Boeing considers further consolidations in Everett, Renton production
Seattle Times aerospace reporters
The head of Boeing's commercial airplanes group said yesterday the company is thinking about combining its production facilities in Renton and Everett as it responds to one of the steepest business downturns in its history.
"Everything is being considered as we go down in production," said Alan Mulally, chief executive officer of the commercial-aircraft unit. "When you slow up on production, that's a perfect opportunity to consolidate."
Paired with Boeing's announcement Thursday that it may stop building the 106-seat 717 at its Long Beach, Calif., facility, Mulally's comments are the latest sign Boeing is conducting a comprehensive review of all its properties and production processes as it responds to a precipitous drop in demand for its airplanes after the Sept. 11 terrorist attacks.
Earlier this year, Mulally rejected the long-rumored possibility of moving production of the 737 and 757 single-aisle jets from Renton to Everett.
"Right now, it is not our intention to consolidate Renton with Everett," Mulally said at the Paris Air Show in June.
Mulally dismissed the speculation again last month, one day after Boeing announced it will cut up to 30,000 jobs in its commercial-airplanes group.
"An airplane has 4 million parts. You don't just pick it up and move very far," Mulally said Sept. 20. "That's why we've said in the near term we don't have any plans to consolidate. We still don't."
But the marketplace has changed and so, it seems, has Boeing's mindset.
Mulally confirmed yesterday that Boeing will cut production rates across all its product lines 50 percent by the middle of next year as deliveries drop from 522 this year to between 350 and 400 in 2002. That includes slashing production of the 737 from 28 planes per month to 14.
Do such radically lower production rates now make it possible to consider moving the 737 or 757? "Yes," Mulally said yesterday.
"There are times when it makes sense, there are times when it doesn't," he added. "Things have changed and you've got to move, you've got to adapt quickly."
Mulally made his comments to reporters after he addressed the Economic Development Council of Seattle, a local business group. He stressed that no decisions have been made, and he said any moves to downsize in the face of slumping demand must not undermine Boeing's ability to ramp up quickly when the economy rebounds.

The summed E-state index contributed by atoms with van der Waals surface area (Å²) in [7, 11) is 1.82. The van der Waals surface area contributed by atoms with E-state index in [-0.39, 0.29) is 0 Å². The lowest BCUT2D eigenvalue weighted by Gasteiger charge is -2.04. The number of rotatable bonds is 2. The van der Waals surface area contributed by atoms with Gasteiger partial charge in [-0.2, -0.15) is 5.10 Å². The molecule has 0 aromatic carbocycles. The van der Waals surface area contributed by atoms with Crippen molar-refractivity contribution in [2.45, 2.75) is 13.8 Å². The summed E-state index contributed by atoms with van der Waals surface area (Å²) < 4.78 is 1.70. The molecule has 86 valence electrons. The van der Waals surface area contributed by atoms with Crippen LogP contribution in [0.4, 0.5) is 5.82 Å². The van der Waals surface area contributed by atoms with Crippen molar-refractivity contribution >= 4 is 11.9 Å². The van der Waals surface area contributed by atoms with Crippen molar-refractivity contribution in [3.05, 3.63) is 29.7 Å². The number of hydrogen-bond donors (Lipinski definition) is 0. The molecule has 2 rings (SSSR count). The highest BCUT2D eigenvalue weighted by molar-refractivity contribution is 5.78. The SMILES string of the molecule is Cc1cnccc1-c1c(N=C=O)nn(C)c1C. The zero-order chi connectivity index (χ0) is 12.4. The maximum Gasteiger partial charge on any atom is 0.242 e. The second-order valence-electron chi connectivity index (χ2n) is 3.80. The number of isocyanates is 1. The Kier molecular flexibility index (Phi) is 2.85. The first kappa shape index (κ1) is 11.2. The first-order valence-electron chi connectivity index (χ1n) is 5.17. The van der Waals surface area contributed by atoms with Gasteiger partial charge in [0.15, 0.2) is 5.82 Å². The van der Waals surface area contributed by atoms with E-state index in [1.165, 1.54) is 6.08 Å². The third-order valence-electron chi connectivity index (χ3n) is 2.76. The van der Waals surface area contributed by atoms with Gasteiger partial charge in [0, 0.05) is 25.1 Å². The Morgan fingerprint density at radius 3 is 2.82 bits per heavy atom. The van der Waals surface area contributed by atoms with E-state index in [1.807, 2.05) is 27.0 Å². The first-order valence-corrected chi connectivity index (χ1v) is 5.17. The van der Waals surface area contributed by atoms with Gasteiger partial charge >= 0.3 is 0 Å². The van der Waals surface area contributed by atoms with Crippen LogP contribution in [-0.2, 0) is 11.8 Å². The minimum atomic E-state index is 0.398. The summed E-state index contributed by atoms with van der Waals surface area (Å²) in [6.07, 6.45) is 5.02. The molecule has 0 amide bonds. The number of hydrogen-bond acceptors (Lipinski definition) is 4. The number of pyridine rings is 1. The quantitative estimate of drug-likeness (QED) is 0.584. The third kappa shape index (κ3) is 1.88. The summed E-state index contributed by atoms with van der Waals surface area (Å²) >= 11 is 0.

Boeing officials have previously stated that even at current production rates there is sufficient room in the cavernous Everett plant for additional production lines. The twin-aisle 747s, 767s and 777s are now built in Everett.
Closing the 717 line in California — which may be decided by the year's end — would free up an efficient factory where Boeing installed its first-ever moving assembly line. Analysts said the space could be used to produce other aircraft or possibly even the Sonic Cruiser, which Boeing plans to begin building between 2006 and 2008. The 717 factory is adjacent to a vacant production plant in Long Beach that Boeing closed in 1997 when it ceased building the MD-11 jetliner it inherited from McDonnell Douglas. Combining the spaces could give Boeing the room necessary to assemble the Sonic Cruiser.
"It certainly would free up capacity for the Sonic Cruiser," said Scott Hamilton, former editor of Commercial Aviation Report and a longtime Boeing watcher.
Boeing was preparing to shift some 737 assembly work to Long Beach in 1998 because of production-line congestion in Puget Sound. Boeing canceled the move at the last minute after gaining control of the bottleneck.
Boeing executives have consistently said the Sonic Cruiser will be built at whichever site is most cost-effective. If the 717 line is shut down, what happens with the Long Beach facility is a "key question," Mulally said. He offered few clues as to the answer, however, other than to say that Boeing's Commercial Airplane Services group does a lot of work in Long Beach maintaining customers' aircraft and adding after-market equipment, such as in-flight entertainment systems.
Mulally's comments about consolidation came just one day after Boeing Chairman Phil Condit told Wall Street analysts "every cost is now variable" at Boeing. Workers, consultants and other items that can be quickly increased or decreased are usually the only costs considered variable. "Fixed costs" such as buildings, heavy equipment and real estate normally don't change much.
"The effort around lean and lean manufacturing means you can build more efficiently in the same space so you can in fact get facilities out (of the company)," Condit said, "and then with lean you can come back up in a smaller footprint."
Information in this article, originally published October 20, was corrected October 24. Boeing is considering further consolidations at its Renton and Everett plants as a result of the downturn in the airline business, but no decisions have been made. A previous headline incorrectly indicated a decision to move jobs had already been made.